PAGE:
Surveillance cameras in place since before 10 June 2007: last chance to breng them into line with the law

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Date:
03 Jun 2010

<p>Three years ago, on 10 June 2007, the Law on Surveillance Cameras - often called 'the Camera Law' - came into force. The use of cameras in the workplace was already regulated by the Collective Bargaining Agreement n° 68.</p>

Three years ago, on 10 June 2007, the Law on Surveillance Cameras – often called 'the Camera Law' - came into force. The use of cameras in the workplace was already regulated by the Collective Bargaining Agreement n° 68.

The Camera Law, however, contains a few new and specific obligations for companies that use cameras not only for the supervision of employees at the workplace, but also for the prevention of criminal offences committed by outsiders in the public spaces of the company.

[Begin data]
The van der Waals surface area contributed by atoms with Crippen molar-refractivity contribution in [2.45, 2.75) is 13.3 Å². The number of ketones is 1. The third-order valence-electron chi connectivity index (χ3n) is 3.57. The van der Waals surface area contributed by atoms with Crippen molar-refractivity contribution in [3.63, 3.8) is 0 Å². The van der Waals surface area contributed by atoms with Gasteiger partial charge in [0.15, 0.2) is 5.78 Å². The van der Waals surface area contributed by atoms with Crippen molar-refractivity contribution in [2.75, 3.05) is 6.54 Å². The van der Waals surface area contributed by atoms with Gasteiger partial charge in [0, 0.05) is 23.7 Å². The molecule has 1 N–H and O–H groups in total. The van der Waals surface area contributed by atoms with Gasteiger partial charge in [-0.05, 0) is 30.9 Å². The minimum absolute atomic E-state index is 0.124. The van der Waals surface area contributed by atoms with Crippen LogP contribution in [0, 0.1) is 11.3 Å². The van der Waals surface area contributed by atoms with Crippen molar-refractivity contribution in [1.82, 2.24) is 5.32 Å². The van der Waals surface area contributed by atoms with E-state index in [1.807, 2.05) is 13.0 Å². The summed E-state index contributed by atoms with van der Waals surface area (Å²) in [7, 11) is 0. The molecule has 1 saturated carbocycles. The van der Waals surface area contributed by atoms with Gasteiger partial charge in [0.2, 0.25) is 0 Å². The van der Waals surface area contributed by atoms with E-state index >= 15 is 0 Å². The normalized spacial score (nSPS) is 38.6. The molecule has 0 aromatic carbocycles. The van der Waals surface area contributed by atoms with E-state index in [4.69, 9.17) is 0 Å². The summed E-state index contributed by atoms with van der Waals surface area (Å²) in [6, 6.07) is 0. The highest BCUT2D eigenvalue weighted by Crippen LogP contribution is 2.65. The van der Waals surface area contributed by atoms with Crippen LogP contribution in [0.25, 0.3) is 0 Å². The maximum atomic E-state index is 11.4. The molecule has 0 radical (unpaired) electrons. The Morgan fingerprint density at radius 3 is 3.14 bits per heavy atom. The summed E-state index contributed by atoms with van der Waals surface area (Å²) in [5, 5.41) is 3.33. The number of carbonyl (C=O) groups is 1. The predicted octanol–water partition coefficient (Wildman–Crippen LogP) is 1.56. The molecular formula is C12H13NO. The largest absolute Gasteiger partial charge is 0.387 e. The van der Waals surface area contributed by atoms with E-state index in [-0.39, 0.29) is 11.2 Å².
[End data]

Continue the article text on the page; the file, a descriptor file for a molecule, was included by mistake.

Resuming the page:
Often, the same camera system is being used simultaneously for these different purposes. Consider the example of a hypermarket or a bank branch that uses cameras in the first place for the supervision of their employees, and secondly for the prevention of criminal offences (for example, theft) committed by customers.

The Camera Law gives companies which had already introduced surveillance cameras before the law came into force until 10 June 2010 to comply with the law. This means that:

  • a registration must be done via the e-service of the Privacy Commission (www.privacycommission.be);
  • an icon that indicates the use of surveillance cameras to the public must be installed at the entrance;
  • the images may only be viewed on-line for the immediate intervention in criminal offences;
  • the images may only be recorded and saved (basically for the maximum duration of one month) for the gathering of evidence of criminal offences and - if necessary - to trace and identify the perpetrators, witnesses or victims.

Since violations of this law are sanctioned by criminal penalties, it is important for all companies with surveillance cameras to ensure that their systems are in conformity with the Camera Law by the 10 June deadline. Moreover, all evidence obtained contrary to the law, can subsequently be considered as illegally obtained evidence.